If you’re a carnivore then you should visit Los Manjares. Los Manjares is a specialty butcher shop located above Playa Zicatela. A bit of a break from cuts of meat and whole chicken you find hanging in the mercados, these guys sell high-quality premium meats. Additionally, find specialty condiments, fancy cheese, nice wines, and sweets. A little out of place on a busy road in Escondido, it was an unexpected find.
The butcher is open every day, however, from Thursday to Sunday, you’ll find the grill next to the butcher being manned. Here they cook up what you just purchased and it is all tip-based. Grab a rack of ribs and the hot bbq sauce from the butcher, pop over to the grill master return a few hours later to pick up some of the best meats you’ll find in Mexico!
- Address: Carretera Costera KM2 Locales 5 y 6
- Cost: $$
- Hours of Operation: Monday – Saturday 8:00 am – 5:00 pm, Sundays 9:00 am – 6:00 pm
Eat at Papa Tots
Papa Tots was one of the best meals in Puerto Escondido and reminded me of my 3 years spent in the Netherlands. Papa Tots specializes in one thing… potatoes, particularly, deep-fried potatoes. These potatoes are somewhere between a tatter tot and a hashbrown. You can choose from a variety of flavors from garlic rosemary to cheese and onion and many more flavors. Have them plain or as part of a burrito, but you cannot choose wrong. We also recommend the jalapeno poppers. Hands down the best we have had this side of the border.
- Address: PapaTots
- Cost: $
- Hours of Operation: Monday – Saturday 8:00 am – 9:00 pm, Sunday 11:00 am – 8:00 pm
- Website: http://www.papatots.com/
Grab Fresh Produce at the Mercado Benito Juarez
One of my favorite things about visiting countries in Latin America is shopping in the local markets. The Mercado Benito Juarez is no different. Here you can find the freshest fruit and veg in the city and numerous other things. We even did some of our Christmas shopping this year at the market.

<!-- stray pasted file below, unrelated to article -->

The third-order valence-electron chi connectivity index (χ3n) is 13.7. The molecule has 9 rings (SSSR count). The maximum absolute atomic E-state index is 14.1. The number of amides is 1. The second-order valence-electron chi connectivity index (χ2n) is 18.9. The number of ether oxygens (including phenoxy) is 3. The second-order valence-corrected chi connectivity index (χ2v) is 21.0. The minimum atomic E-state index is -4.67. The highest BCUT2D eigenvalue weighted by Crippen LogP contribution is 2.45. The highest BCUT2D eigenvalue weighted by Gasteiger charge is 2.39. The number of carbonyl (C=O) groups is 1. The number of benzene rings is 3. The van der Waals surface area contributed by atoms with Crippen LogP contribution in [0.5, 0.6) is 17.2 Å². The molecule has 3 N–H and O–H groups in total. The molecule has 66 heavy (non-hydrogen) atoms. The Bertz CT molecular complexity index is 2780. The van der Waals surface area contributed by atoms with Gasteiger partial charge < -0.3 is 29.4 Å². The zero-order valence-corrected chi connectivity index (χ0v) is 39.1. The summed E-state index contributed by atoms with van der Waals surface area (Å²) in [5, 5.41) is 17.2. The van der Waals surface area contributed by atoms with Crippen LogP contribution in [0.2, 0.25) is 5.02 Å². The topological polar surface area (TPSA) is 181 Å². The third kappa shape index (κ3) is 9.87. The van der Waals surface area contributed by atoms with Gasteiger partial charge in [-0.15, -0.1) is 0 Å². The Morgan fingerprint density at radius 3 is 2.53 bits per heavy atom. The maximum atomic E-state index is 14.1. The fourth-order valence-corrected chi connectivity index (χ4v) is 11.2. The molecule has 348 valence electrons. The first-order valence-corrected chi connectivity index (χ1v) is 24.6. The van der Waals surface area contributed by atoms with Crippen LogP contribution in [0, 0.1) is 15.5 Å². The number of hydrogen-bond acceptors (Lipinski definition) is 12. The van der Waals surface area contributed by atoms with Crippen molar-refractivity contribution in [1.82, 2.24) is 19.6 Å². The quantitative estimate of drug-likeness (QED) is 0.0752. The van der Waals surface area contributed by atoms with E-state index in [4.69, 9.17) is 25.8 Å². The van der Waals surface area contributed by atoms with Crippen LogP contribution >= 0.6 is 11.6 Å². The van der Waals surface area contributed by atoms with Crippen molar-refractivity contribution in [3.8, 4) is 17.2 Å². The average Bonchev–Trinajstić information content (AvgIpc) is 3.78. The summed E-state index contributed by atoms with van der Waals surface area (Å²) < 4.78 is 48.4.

- Address: Mercado Benito Juarez
- Hours of Operation: 6:00 am – 7:00 pm
Watch Turtles Hatching at Playa del Palmarito
Growing up as a young girl, I loved when our beach trips coincided with hatching season for baby turtles. Oaxaca’s coastline is home to many turtles who return each year to nest and lay eggs.
Olive Ridley turtles come each year ashore to lay eggs in mass nestings. These baby turtles hatch between August and November each year. While there are many spots to visit and see turtles hatching, we recommend Playa del Palmarito.
Playa del Palmarito is a desolate beach 8km north of Puerto Escondido. You won’t find large tour groups here (or any tourists for that matter). There is a 6:00 pm release and you can volunteer between 9:00 pm – 2:00 am.
Pro-tip: You can also camp at the hatchery or further down the road near a large palapa.
- Address: Reserva de Tortugas
- Cost: Donation based
- Hours of Operation: 6:00 pm
- Distance: 8 kilometers (~15m) from Puerto Escondido
Day 28 – 30: San Jose del Pacifico
The final stop on your road trip of Oaxaca is San Jose del Pacifico. We spent one of my favorite nights on our road trip in Oaxaca camping under the stars in this magical mountain town.
Tucked into the mountains separating the city of Oaxaca from the coastline is San Jose del Pacifico. You might regret it later if you don’t stop in this small mountain town if only for one evening. The town is known for its incredible natural beauty, traditional temazcal sweat lodge ceremonies, and the various mushrooms. But, it is especially famous for the hongos magico, the local psilocybin mushroom, psilocybe mexicana, which grow abundantly in the mountains.
Find out more about where to stay, what to do and best restaurants in San Jose del Pacifico in our article Overlanding San Jose del Pacifico!
- Distance: 170 kilometers (~3h 15m) from Yagul or 140 kilometers (~3h) from Oaxaca
Pit Stop: Santa Catarina Minas
If you have more time before heading to Oaxaca, we recommend making a stop in Santa Catarina Minas. Here you can visit local small-batch mezcal producers and learn about the distilling process.